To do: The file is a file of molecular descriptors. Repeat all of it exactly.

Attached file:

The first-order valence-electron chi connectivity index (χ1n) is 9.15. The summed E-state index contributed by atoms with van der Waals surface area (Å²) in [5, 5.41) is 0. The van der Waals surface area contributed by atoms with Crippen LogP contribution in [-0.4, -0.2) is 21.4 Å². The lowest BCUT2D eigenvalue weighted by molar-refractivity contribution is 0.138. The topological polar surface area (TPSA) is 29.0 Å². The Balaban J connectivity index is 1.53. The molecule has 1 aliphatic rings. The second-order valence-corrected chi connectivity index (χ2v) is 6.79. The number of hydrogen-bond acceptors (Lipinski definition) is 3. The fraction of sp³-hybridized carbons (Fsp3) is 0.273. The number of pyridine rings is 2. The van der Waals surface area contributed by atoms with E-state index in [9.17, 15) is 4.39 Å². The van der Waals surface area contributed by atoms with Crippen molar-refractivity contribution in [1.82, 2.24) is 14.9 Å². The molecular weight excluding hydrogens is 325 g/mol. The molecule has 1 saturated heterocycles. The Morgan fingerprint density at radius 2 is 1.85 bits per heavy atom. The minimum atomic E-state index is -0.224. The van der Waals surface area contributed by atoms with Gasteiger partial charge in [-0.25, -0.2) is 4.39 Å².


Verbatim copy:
The first-order valence-electron chi connectivity index (χ1n) is 9.15. The summed E-state index contributed by atoms with van der Waals surface area (Å²) in [5, 5.41) is 0. The van der Waals surface area contributed by atoms with Crippen LogP contribution in [-0.4, -0.2) is 21.4 Å². The lowest BCUT2D eigenvalue weighted by molar-refractivity contribution is 0.138. The topological polar surface area (TPSA) is 29.0 Å². The Balaban J connectivity index is 1.53. The molecule has 1 aliphatic rings. The second-order valence-corrected chi connectivity index (χ2v) is 6.79. The number of hydrogen-bond acceptors (Lipinski definition) is 3. The fraction of sp³-hybridized carbons (Fsp3) is 0.273. The number of pyridine rings is 2. The van der Waals surface area contributed by atoms with E-state index in [9.17, 15) is 4.39 Å². The van der Waals surface area contributed by atoms with Crippen molar-refractivity contribution in [1.82, 2.24) is 14.9 Å². The molecular weight excluding hydrogens is 325 g/mol. The molecule has 1 saturated heterocycles. The Morgan fingerprint density at radius 2 is 1.85 bits per heavy atom. The minimum atomic E-state index is -0.224. The van der Waals surface area contributed by atoms with Gasteiger partial charge in [-0.25, -0.2) is 4.39 Å².